If you’ve ever had it, you’ll know that back pain is one of the most challenging discomforts. Even a short bout of back pain can deeply affect your life, but chronic back pain can nearly ruin it.
Below are 13 common ways to relieve your back pain.
1. Try to Get Better Sleep
Getting a good night’s sleep when your back hurts can be tough. Unfortunately not getting enough sleep can worsen your pain. Similarly, your sleep position can aggravate pain and discomfort. One thing you can try is lying on your side. Putting a pillow between your legs can help relieve the strain on your back by keeping your spine in a neutral position. You can also put a pillow under your knees if you need to sleep on your back. Many say that a firm mattress is best.
2. Keep Good Posture
Turns out Mom was right—slouching is not good for you. It can create back pain, but it can also make it worse. Slumping over a keyboard is especially bad for your back, especially if you sit for long periods. Instead, endeavor to sit upright, keeping your shoulders relaxed, but support your body against the back of your chair, while keeping your feet flat on the floor. Another helpful hint: put a rolled towel or a pillow between your seat and your lower back.
3. Use Ice and Heat
You may be able to reduce your pain with regular applications of ice, especially if you have inflammation from an injury. Do this for 20 minutes at a time, several times a day. Wrapping the ice in a thin cloth or towel will protect your skin. After a few days of this, change to heat. Applying a heating pack or pad will increase blood flow to the area, and help relax your muscles. Warm baths can also help.
4. Manual Manipulation
Some people wonder if massage really benefits back pain, but a recent study shows that getting a weekly massage over 10 weeks improves pain and functioning for people with chronic back pain. This study showed that these benefits lasted as long as 6 months. Spinal manipulation performed by a licensed specialist can help restore any lost mobility by relieving structural problems.
5. Physical Therapy
You can learn a lot from a physical therapist. They can teach you how to sit and stand properly, and how to move in ways that keep your spine in alignment and alleviates any strain on your back. You can also learn exercises that strengthen your core muscles. A strong core can help prevent future back pain. It can take time, but studies show that you can decrease back pain by increasing your endurance, flexibility, and strength.
6. Over the Counter Medication
The most common over-the-counter (OTC) medications are NSAIDs (nonsteroidal anti-inflammatory drugs) like aspirin or ibuprofen, and acetaminophen (brand name Tylenol). Some people cannot take these medications, though both have side effects. It’s important to talk to your doctor before taking OTC pain relievers. They are not likely to resolve your pain longterm. Multiple forms of treatment will probably be more successful.
7. Prescription Pain Meds
Some pain merits prescription medication. As always, it’s vital that you speak with your doctor and pharmacist about all medications you are taking, to avoid any problems. For back pain, you’ll likely be prescribed opioids or muscle relaxants. Opioids are controversial due to the high incidence of dependency (addiction) and overdosing due to mixing medications and errors.
It might seem counterintuitive, but sometimes doctors prescribe antidepressant medications for chronic back pain. They don’t understand exactly why, but antidepressants can help with back pain. Some think they work to influence the chemical messengers that affect pain signals.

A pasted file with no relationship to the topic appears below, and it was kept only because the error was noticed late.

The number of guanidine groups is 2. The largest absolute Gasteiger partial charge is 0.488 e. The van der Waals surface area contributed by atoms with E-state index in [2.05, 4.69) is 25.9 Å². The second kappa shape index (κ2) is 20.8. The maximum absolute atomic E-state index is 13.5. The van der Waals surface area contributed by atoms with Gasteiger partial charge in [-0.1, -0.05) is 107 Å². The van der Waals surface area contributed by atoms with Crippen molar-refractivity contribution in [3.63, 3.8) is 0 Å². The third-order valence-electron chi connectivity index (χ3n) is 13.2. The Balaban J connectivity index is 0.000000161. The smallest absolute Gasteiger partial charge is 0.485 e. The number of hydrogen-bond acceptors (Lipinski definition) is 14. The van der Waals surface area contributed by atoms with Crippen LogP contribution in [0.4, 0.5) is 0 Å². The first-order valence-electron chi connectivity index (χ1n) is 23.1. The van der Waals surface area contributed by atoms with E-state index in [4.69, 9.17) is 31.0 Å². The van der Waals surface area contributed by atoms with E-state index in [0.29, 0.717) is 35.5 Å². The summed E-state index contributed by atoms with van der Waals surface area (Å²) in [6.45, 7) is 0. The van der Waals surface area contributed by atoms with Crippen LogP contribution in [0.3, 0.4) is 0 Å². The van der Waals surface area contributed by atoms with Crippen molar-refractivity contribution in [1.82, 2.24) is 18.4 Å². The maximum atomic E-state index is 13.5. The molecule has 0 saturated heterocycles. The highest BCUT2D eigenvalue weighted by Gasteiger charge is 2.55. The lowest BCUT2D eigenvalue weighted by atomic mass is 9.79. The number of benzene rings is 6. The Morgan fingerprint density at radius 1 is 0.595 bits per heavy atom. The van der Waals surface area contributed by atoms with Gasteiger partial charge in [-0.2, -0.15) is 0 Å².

9. Stimulating Nerves
Research shows that certain treatments involving nerve stimulation can reduce back pain. Acupuncture may be a good addition to your treatment plan. Another nerve stimulation method called transcutaneous electrical nerve stimulation (TENS) may also be beneficial. TENS sends mild electrical pulses to your nerves and blocks pain signals.
10. Spinal Injections
A relatively extreme method of pain relief involves a spinal injection. These medications are usually quite strong, so your doctor may limit the number of doses per year.
11. Try Biofeedback
This method of pain relief can reduce pain by roughly 30%. You use a special machine to train your brain to your breathing, blood flow, heart rate, muscle tension and ultimately, control your pain responses. One advantage to this treatment is that there are no side effects.
12. Don't Lie Still
You would think that resting a sore back would help, but lying still is actually one of the worst things you can do. Staying too still can not only make your pain worse, it can create further complications. You can rest a day or two, but beyond that, it’s better to get out of bed and move slowly. In fact, exercise has been shown to be one of the most effective ways to help with back pain. (See below for one especially effective stretch.)
13. Back Surgery
In some cases, like in the instance of a bulging disc that’s putting pressure on one of your nerves, your doctor might recommend surgery. Procedures like a discectomy, laminectomy or spinal fusion are often performed, as appropriate to the situation. However, many discourage surgery due to the high risk that comes with any surgery, and the fact they are not always successful. For these reasons, back surgeries are usually considered a last resort.
If you’re looking for the absolute fastest way to heal your back pain and sciatica…
My friend Emily is going to teach you one weird stretch that will drain the pain and tension from your back… for the entire day...
And all it takes is 30 seconds first thing in the morning.
Perform this stretch right when you wake up and you’ll notice results immediately.